I decided to read through the Bible again this year. Since I started reading through the Psalms in January I figured I’d just continue until I finished those and then go back to Genesis. I said that to say this…
When I read Psalm 86 something clicked. I read it again, and then again, and then again and I found myself captivated by the simple message from a piece labeled “A Prayer of David”. I’m not certain I can do it justice, but it seems the idea is pretty straightforward. David saw himself as someone who was “devoted” to God, someone who trusted God. He knew that God was “good and forgiving” and that was important to him. He also knew that when he was in trouble he could call on God and God would answer him. He knew that there was no one like God among all the gods – that God alone was God.
Establishing that, David goes on asking that the LORD might “teach” him his ways so that David could walk in God’s truth; that his heart would be “undivided” and that he would glorify and give thanks to God with his “whole heart”.
As I read the words my heart ached. I kept going back to v.2 where the NRSV word “devoted” is translated as “godly” in the NASB. My heart was pricked yet again when I read David’s comment about an “undivided” heart. Or, as the KJV and NASB translate the word – “united”. Soon, my own heart was so heavy I could not think. I could not read. I could not gather myself.
Many years ago, in a church my wife and I were heavily involved in, I was filling in for our pastor who was on a men’s retreat. I was scheduled to preach both services and my message was centered on Paul’s words “…this one thing I do…” from Philippians 3:13. The whole premise of the message was the goal of becoming a “godly man”.
My memory is not as good as it once was, but I believe, as I spoke, I could hear my words ricochet around in my head. At times I felt like I was sitting on the front row mocking the words “that guy” was saying. I recall looking across the crowded auditorium fixing my eyes on my friend Jerry pleading in my mind for him to rescue me for all of this.
I felt ashamed and anything but godly. I seemed so out of touch with God that I was embarrassed by my own words. It was like I was trying to convince myself of something that was not true. At the end of the service, once I walked down from the platform and out the front doors of the church, I would not be a healthy man for quite a long while.
At the time, we were having challenges with our youngest son and I was handling it in a manner that was anything but godly. To make matters worse, I was at odds with some of the church leadership over the whole thing. If all of that wasn’t bad enough, I felt totally alone in the muck and mire of it all. I wasn’t lonely, but I felt alone. I hit bottom.
The price of serving God seemed, again, just too high. I didn’t believe I could afford it. Yes, I know the cost of the cross was far more than what I was going through. I understand the sacrifice Christ made. But right then and there it wasn’t registering. Instead of reaching out or reaching up, I simply directed my energies in other directions.
For many of you this will seem like a silly pity party and that’s okay. But for me it was just the beginning of a “perfect storm” that would last for years.
I was angry, frustrated, depressed, confrontational, and antagonistic. I couldn’t figure out what happened. Why it happened. Where I went wrong.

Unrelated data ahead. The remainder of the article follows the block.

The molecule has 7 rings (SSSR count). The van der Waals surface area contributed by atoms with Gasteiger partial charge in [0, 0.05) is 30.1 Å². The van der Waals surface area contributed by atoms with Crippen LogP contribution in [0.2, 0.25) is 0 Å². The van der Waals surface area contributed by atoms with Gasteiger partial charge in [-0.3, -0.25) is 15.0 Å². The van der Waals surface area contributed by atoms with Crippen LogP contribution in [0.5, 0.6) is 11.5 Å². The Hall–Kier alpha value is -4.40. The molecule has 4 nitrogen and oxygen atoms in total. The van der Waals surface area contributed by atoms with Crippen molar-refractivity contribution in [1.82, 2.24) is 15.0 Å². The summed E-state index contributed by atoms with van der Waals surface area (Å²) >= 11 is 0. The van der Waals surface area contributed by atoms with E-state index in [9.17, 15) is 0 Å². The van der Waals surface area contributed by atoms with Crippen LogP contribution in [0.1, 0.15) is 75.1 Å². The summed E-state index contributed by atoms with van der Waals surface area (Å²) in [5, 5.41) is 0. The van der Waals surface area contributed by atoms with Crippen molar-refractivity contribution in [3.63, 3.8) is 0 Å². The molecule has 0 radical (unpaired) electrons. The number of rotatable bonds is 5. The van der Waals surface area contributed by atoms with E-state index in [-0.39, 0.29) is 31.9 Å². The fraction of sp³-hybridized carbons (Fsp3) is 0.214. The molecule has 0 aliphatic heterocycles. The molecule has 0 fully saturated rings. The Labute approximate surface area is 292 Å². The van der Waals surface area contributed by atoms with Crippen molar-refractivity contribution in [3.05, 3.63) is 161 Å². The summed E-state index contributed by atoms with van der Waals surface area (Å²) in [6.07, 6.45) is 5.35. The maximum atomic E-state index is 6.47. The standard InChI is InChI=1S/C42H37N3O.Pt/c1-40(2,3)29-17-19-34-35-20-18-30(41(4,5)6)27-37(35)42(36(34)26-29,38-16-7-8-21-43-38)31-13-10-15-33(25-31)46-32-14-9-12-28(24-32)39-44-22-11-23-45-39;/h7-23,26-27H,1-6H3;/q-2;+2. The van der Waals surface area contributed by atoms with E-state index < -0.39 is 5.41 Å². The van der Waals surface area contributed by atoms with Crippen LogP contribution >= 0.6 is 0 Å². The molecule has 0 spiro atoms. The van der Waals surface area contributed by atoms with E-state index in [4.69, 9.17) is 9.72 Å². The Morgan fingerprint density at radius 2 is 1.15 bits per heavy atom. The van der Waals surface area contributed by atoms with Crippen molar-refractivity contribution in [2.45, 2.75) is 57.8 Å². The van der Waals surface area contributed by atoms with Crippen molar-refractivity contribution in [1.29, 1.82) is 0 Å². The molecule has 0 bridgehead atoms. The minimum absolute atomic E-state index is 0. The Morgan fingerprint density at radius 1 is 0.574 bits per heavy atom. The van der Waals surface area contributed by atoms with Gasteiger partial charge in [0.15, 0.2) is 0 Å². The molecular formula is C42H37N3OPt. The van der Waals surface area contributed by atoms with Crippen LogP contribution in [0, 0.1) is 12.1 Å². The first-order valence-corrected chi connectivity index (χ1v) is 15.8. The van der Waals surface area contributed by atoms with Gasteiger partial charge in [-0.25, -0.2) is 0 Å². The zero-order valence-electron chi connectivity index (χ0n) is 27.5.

I felt so sorry for my wife.
Over the next several years the storm would rage and I would do everything I could to hold on. Hold on to anything. I thought a good deal about that whole experience. I thought a good deal about what it means to be a godly man. I thought about the godly men I knew. I thought about the men I knew who professed to be godly but, in my opinion, were merely religious. I thought about God – a lot. I thought about what my understanding of God was. I thought about my understanding of who God is. I would spend hours pondering how pitiful my view of God had become. I would consider theologies and orthodoxies. I would struggle with an inadequate belief system that really wasn’t mine, but one I adopted from someone else. I wanted desperately for my belief system to be mine.
On those occasions when I would go to church with my wife, I would sit there wondering to myself, “does that guy really believe that dribble?” At the same time I would cry when we sang hymns like How Great Thou Art, Victory in Jesus, or choruses such as I Exalt Thee or I Love You Lord. The spark was there, I knew it. I was embarrassed by it, I was moved by it. Much of the time I didn’t know what to do about it.
Would I dare, could I dare, reemerge and seek God? Was there a means of rescue anywhere in this vast wasteland of a divided heart? Could I, yet again, ask God to “…turn to me and be gracious to me; give your strength to your servant…”?
The fact that I’m writing this lends itself to an answer to those questions. But it’s not over. I struggle everyday with who I am, with who God wants me to be, with how to live a life that honors him and is a testimony to others. As the old country song goes, “Some days are diamonds, some days are stones.” I look at others and it seems so easy for them. For me, it’s not so easy. But that’s okay. I continue to learn how to manage the uneasiness. I’ve learned to understand that God is okay with my questions. How I emerge on the other side of it all will be determined by the big picture of my faithfulness, not so much my day-to-day journey. I have the psalmist David to thank for that insight.
“…this one thing I do: forgetting what lies behind and straining forward to what lies ahead, I press on toward the goal for the prize of the heavenly call of God in Christ Jesus.”